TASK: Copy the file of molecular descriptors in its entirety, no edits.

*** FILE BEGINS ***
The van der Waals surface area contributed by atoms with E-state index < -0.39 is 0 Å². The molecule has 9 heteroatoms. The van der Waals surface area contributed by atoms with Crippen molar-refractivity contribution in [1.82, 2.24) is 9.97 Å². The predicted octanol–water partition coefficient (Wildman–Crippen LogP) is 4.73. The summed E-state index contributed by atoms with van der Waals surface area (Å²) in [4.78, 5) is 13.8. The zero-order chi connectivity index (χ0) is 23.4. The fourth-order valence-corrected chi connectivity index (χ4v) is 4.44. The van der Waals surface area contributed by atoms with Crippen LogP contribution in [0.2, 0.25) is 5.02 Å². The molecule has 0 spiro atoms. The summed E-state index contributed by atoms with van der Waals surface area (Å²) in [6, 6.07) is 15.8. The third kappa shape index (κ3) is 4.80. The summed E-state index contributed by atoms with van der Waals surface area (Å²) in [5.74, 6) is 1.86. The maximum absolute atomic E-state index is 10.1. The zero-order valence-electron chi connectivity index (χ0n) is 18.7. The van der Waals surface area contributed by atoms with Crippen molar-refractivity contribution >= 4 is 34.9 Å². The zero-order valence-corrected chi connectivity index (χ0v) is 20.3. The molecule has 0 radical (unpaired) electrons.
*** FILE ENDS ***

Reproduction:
The van der Waals surface area contributed by atoms with E-state index < -0.39 is 0 Å². The molecule has 9 heteroatoms. The van der Waals surface area contributed by atoms with Crippen molar-refractivity contribution in [1.82, 2.24) is 9.97 Å². The predicted octanol–water partition coefficient (Wildman–Crippen LogP) is 4.73. The summed E-state index contributed by atoms with van der Waals surface area (Å²) in [4.78, 5) is 13.8. The zero-order chi connectivity index (χ0) is 23.4. The fourth-order valence-corrected chi connectivity index (χ4v) is 4.44. The van der Waals surface area contributed by atoms with Crippen LogP contribution in [0.2, 0.25) is 5.02 Å². The molecule has 0 spiro atoms. The summed E-state index contributed by atoms with van der Waals surface area (Å²) in [6, 6.07) is 15.8. The third kappa shape index (κ3) is 4.80. The summed E-state index contributed by atoms with van der Waals surface area (Å²) in [5.74, 6) is 1.86. The maximum absolute atomic E-state index is 10.1. The zero-order valence-electron chi connectivity index (χ0n) is 18.7. The van der Waals surface area contributed by atoms with Crippen molar-refractivity contribution >= 4 is 34.9 Å². The zero-order valence-corrected chi connectivity index (χ0v) is 20.3. The molecule has 0 radical (unpaired) electrons.